Your friends are people that you get personal with, people that know the name of your kids and that you confide in, outside of the subject of business. Key Contacts can be friends as well, which is the reason for the reciprocating arrow between Friends and Key Contacts.
You Inner Circle is comprised of your confidants; People that you trust to watch your kids and vice-versa. Again Aristotle had a name for this type of friendship, he called it a Friendship Based On Goodness. This type of friendship doesn’t dissolve when both utility and pleasure are gone. This type of friendship is characterized as a friendship between two people that wish good to happen to the other, and are good in themselves. In other words, each friend loves the other for who they are, not what they can get out of the relationship.
Now that you have the means to separate your connections and the knowhow on how they should be separated, it’s time to get to work. Evaluate each person in your social graph, across all your social networks and move them into their corresponding category. While you’re at it take note of who you’re connected with across multiple platforms. Again, I do this in BatchBook. Each contact is tagged according to David’s Hierarchy Of Social Connections, as well as which networks I am connected with them on. In BatchBook I can see their last tweets, their Facebook Wall, blog posts, LinkedIn status updates and more. I can even see who is subscribed to my newsletter and which ones they opened.
Step 3: Moving Your Connections Up
You will notice that David’s Hierarchy Of Social Connections is both a pyramid and an arrow, with the Inner Circle being the tip of the arrow. The reason for that is simple, you want to move as many connections up the ladder as possible. Keep in mind that while doing so you should take one step at a time and that some of your connections won’t move up the pyramid for one reason or another.
I’m going to take a different approach when describing how to move one of your connections up the ladder but telling you the story of how Craig Lockerd of AutoMax Recruiting And Training moved up mine.
I met Craig on Facebook, through one of my own Weak Ties. Craig owns an automotive recruitment company and was looking for what he called a “Twitter Expert.” A few people mentioned my name, people that were familiar with my work, but weren’t actual Key Contacts, Friends, or part of my Inner Circle. These people were trusted by Craig, as they were part of his own social graph. I ended up doing some work for Craig, which landed him in the Key Contacts bucket.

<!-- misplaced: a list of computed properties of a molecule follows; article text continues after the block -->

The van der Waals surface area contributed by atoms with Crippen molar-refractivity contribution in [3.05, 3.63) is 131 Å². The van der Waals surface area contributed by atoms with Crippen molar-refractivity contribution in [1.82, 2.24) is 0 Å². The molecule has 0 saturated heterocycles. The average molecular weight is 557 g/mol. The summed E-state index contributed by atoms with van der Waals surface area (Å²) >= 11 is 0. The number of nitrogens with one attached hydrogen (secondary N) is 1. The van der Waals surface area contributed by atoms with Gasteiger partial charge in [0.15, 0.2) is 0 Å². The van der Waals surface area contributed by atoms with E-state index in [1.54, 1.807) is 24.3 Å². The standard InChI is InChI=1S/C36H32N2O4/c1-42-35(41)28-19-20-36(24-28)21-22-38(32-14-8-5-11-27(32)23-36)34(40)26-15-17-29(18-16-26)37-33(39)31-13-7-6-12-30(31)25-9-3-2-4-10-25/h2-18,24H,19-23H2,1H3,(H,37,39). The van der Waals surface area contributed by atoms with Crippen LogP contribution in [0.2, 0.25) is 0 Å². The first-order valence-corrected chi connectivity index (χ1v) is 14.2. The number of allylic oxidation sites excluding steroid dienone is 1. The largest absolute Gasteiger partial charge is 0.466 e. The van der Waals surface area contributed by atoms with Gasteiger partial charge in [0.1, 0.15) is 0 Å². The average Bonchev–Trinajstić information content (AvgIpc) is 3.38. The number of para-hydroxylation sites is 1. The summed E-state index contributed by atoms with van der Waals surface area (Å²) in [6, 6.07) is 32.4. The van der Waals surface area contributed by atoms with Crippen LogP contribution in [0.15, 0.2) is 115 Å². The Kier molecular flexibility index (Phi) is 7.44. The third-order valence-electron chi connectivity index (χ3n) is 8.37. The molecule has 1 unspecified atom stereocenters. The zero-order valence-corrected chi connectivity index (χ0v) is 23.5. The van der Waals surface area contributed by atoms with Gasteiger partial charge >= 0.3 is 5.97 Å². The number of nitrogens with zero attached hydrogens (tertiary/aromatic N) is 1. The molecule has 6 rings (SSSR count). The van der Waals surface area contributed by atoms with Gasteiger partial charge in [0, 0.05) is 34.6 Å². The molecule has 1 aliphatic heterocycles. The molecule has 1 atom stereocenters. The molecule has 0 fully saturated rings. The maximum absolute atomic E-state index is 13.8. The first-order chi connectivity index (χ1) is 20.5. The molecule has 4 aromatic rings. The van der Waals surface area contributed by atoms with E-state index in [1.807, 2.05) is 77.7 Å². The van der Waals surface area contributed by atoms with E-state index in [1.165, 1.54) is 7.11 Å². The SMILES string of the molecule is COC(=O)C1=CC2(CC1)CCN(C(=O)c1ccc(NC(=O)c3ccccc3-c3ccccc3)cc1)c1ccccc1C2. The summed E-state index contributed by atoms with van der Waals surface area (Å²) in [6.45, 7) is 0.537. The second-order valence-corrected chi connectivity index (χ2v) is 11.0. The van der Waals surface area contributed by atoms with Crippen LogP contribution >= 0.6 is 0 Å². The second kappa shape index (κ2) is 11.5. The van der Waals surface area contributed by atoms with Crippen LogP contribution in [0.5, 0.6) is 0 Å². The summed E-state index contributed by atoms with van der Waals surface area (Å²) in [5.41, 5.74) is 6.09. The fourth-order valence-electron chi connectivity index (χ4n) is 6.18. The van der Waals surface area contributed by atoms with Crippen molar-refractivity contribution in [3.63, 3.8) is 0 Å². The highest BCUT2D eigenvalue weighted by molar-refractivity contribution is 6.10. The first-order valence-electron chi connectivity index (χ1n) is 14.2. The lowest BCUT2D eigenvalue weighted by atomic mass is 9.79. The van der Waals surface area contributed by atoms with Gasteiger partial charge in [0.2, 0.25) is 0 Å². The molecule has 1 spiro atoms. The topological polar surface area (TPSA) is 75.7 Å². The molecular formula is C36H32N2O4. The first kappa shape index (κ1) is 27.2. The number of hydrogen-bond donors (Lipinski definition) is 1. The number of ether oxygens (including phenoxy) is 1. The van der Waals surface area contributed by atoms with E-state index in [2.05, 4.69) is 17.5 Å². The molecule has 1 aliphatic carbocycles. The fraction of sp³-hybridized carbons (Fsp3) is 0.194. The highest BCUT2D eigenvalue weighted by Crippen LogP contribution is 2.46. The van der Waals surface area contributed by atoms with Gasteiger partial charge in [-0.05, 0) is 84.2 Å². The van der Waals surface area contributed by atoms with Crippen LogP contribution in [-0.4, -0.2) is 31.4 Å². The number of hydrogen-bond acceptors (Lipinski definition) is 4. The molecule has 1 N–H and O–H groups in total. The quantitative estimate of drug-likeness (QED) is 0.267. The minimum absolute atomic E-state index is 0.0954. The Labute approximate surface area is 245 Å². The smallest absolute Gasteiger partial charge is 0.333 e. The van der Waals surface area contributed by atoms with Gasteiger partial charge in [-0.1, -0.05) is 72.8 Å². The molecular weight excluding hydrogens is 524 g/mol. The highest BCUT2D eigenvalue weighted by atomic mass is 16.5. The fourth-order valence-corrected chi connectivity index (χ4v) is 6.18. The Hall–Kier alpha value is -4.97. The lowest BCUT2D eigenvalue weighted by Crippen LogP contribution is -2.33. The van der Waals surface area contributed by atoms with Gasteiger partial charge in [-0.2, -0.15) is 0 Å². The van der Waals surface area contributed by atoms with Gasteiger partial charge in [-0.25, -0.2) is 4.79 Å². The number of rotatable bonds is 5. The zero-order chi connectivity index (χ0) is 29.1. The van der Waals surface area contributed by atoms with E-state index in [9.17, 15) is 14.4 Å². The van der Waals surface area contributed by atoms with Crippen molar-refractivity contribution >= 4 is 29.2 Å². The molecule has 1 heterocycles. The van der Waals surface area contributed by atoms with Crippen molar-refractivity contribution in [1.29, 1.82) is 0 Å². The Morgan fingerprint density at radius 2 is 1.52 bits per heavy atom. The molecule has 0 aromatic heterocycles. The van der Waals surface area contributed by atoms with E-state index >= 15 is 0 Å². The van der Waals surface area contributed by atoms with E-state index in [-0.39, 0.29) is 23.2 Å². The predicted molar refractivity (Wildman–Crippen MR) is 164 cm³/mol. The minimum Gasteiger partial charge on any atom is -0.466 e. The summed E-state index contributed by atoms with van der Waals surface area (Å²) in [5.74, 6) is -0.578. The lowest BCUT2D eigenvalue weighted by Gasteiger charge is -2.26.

The more I spoke with Craig and the more we shared with each other he quickly became a friend. He is still a client of mine but through the stories we’ve shared and our mutual respect for one another I now consider Craig part of my Inner Circle. He is one of my most trusted friends, even though we’ve only met in person twice!
So, which people in your Community At Large do you want to connect with in order to become a Weak Tie? Which one of your Weak Ties can become a Key Contact? Which Key Contacts can become a Friend? Which friends can become part of your Inner Circle?
I told you that this would take some work. Success isn’t easy but the more you put into the quality of your connections, while at the same time not being too worried about the quantity, the further you will go. Not only that but your life will also be more fulfilling as you continually add to the lives of others. Yes, the higher in the pyramid you go the more work it takes to keep people there. Some people are better off as Weak Ties or Key Contacts, maybe they don’t belong in your Friend bucket, much less your Inner Circle, it really is up to you, and of course the other person.
Now you see why I challenged you with a month of working this system. Don’t think of it as work, step 3 is fun as you start to build relationships with people. Reach out to them, get to know them… you can thank me latter!
Here are two other posts that I have written that will help you with reaching out and connecting with people. While they are written with LinkedIn in mind, you can use the steps outlined on any social network, with only slight modification.